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Black Boys’ and Young Men’s Experiences with Criminal Justice and Desistance in England and Wales: A Literature Review

Laura Robertson
John Peter Wainwright
School of Social Work, Care and Community, University of Central Lancashire, Preston PR1 2HE, UK
Author to whom correspondence should be addressed.
Genealogy 2020, 4(2), 50;
Submission received: 16 March 2020 / Revised: 31 March 2020 / Accepted: 5 April 2020 / Published: 15 April 2020


Black boys and young men are over-represented in the youth and adult justice systems in England and Wales. Despite the Lammy Review (2017) into the treatment of and outcomes for Black, Asian, and minority ethnic individuals (BAME) in the criminal justice system, the disproportionate numbers of Black boys and young men at all stages of the system continue to rise. There has been limited qualitative research of Black boys’ and young men’s experiences with the justice system in England and Wales. In particular, there is a lack of evidence on their experiences with sentencing and courts. What is known tends to focus on Black, Asian, and minority ethnic and/or Muslim men’s experiences more generally. A lack of critical understanding of the specific experiences of desistance by young Black men has been criticised in the literature. Set in this context, this review of UK literature focuses on the following questions: (1) What are Black boys’ and young Black men’s experiences with the youth and criminal justice systems in England and Wales? (2) What does research tell us specifically about their experiences with desistance?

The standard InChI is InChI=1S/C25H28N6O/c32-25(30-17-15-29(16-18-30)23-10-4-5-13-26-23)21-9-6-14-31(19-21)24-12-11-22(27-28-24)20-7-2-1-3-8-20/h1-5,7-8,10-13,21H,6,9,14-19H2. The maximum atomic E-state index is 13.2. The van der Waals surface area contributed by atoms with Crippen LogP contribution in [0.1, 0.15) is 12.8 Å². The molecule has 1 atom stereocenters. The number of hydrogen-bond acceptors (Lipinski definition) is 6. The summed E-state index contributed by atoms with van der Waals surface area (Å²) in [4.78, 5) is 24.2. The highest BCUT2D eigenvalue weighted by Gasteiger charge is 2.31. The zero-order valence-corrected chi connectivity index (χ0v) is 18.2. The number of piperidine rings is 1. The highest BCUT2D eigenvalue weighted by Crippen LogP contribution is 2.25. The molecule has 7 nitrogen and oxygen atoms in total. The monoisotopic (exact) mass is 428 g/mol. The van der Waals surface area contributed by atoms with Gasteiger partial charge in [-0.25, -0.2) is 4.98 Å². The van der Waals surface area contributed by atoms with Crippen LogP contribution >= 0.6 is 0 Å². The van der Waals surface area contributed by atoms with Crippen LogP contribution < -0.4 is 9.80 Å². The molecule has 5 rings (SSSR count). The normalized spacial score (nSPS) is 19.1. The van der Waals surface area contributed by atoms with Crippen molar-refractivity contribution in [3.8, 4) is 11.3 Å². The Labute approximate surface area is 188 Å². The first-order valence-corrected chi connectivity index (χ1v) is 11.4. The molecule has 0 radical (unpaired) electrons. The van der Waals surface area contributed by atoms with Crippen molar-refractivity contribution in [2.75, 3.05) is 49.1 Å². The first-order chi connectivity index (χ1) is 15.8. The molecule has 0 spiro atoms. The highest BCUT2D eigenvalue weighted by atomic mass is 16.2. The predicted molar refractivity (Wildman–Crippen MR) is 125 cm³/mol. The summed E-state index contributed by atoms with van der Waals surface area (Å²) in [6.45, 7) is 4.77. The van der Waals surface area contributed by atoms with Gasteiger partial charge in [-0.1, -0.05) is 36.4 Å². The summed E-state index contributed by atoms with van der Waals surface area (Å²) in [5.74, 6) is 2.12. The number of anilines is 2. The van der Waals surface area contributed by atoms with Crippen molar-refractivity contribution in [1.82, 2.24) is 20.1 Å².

1. Introduction

This paper will explore, through a literature review, how the genealogy of race1, of racialising ethnic difference of Black, Asian, and minority ethnic (BAME) boys and young men, is experienced by them in the criminal justice system (CJS). Despite downward trends in the numbers of children and young people in the youth and adult CJS in England and Wales, the proportion of Black and dual ethnicity boys and young men has been increasing. Black children/young people are over-represented in every stage of the youth and adult justice systems in England and Wales. Despite recognition of this disproportionality by successive governments, there is a lack of qualitative research on the subjective and lived experiences of Black boys’ and young men’s experiences. The existent literature tends to focus on the experiences of BAME and/or Muslim men rather than young Black men. The literature on BAME experiences with the justice system has emphasised a need to consider intersecting identities, particularly in relation to understanding young Black men’s experience with resettlement and desistance. However, desistance literature has lacked a specific focus on young Black men’s experience of desistance. Whilst recent reviews of evidence have highlighted the complex and multitude of factors that underpin disproportionality in the system (Mullen et al. 2014; Hunter 2019), there is a need to also understand what research tells us about their specific experiences of desistance. This literature review was conducted to address the following questions: (i) What are Black boys’ and young men’s experiences with the CJS in England and Wales? (ii) What does research tell us about their specific experiences with desistance?

2. Literature Review Method